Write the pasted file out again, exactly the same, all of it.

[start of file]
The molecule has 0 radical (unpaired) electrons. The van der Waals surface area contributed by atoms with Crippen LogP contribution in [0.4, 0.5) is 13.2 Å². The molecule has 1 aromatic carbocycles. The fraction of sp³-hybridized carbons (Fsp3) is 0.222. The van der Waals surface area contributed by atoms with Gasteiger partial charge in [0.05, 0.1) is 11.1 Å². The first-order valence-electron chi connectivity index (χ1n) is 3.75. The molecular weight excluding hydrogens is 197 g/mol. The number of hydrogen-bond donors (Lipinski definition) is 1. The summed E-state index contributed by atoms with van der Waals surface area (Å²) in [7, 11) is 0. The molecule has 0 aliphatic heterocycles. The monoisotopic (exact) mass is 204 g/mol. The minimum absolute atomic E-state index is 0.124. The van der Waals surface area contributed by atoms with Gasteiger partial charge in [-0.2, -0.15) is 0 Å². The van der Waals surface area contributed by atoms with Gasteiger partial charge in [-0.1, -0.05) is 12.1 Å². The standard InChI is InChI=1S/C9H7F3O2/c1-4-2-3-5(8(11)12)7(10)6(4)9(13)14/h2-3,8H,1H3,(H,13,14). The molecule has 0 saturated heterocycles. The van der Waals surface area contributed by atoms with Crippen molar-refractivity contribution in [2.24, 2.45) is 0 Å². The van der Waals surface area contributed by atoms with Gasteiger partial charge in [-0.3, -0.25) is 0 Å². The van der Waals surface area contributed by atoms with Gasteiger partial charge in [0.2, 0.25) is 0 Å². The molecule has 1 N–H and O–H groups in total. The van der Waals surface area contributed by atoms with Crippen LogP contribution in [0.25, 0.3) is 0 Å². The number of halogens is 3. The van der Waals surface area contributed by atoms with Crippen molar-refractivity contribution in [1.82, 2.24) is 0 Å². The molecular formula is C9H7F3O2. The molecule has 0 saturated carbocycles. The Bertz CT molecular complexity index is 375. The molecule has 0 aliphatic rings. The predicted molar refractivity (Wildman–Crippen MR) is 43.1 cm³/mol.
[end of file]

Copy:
The molecule has 0 radical (unpaired) electrons. The van der Waals surface area contributed by atoms with Crippen LogP contribution in [0.4, 0.5) is 13.2 Å². The molecule has 1 aromatic carbocycles. The fraction of sp³-hybridized carbons (Fsp3) is 0.222. The van der Waals surface area contributed by atoms with Gasteiger partial charge in [0.05, 0.1) is 11.1 Å². The first-order valence-electron chi connectivity index (χ1n) is 3.75. The molecular weight excluding hydrogens is 197 g/mol. The number of hydrogen-bond donors (Lipinski definition) is 1. The summed E-state index contributed by atoms with van der Waals surface area (Å²) in [7, 11) is 0. The molecule has 0 aliphatic heterocycles. The monoisotopic (exact) mass is 204 g/mol. The minimum absolute atomic E-state index is 0.124. The van der Waals surface area contributed by atoms with Gasteiger partial charge in [-0.2, -0.15) is 0 Å². The van der Waals surface area contributed by atoms with Gasteiger partial charge in [-0.1, -0.05) is 12.1 Å². The standard InChI is InChI=1S/C9H7F3O2/c1-4-2-3-5(8(11)12)7(10)6(4)9(13)14/h2-3,8H,1H3,(H,13,14). The molecule has 0 saturated heterocycles. The van der Waals surface area contributed by atoms with Crippen molar-refractivity contribution in [2.24, 2.45) is 0 Å². The van der Waals surface area contributed by atoms with Gasteiger partial charge in [-0.3, -0.25) is 0 Å². The van der Waals surface area contributed by atoms with Gasteiger partial charge in [0.2, 0.25) is 0 Å². The molecule has 1 N–H and O–H groups in total. The van der Waals surface area contributed by atoms with Crippen LogP contribution in [0.25, 0.3) is 0 Å². The number of halogens is 3. The van der Waals surface area contributed by atoms with Crippen molar-refractivity contribution in [1.82, 2.24) is 0 Å². The molecular formula is C9H7F3O2. The molecule has 0 saturated carbocycles. The Bertz CT molecular complexity index is 375. The molecule has 0 aliphatic rings. The predicted molar refractivity (Wildman–Crippen MR) is 43.1 cm³/mol.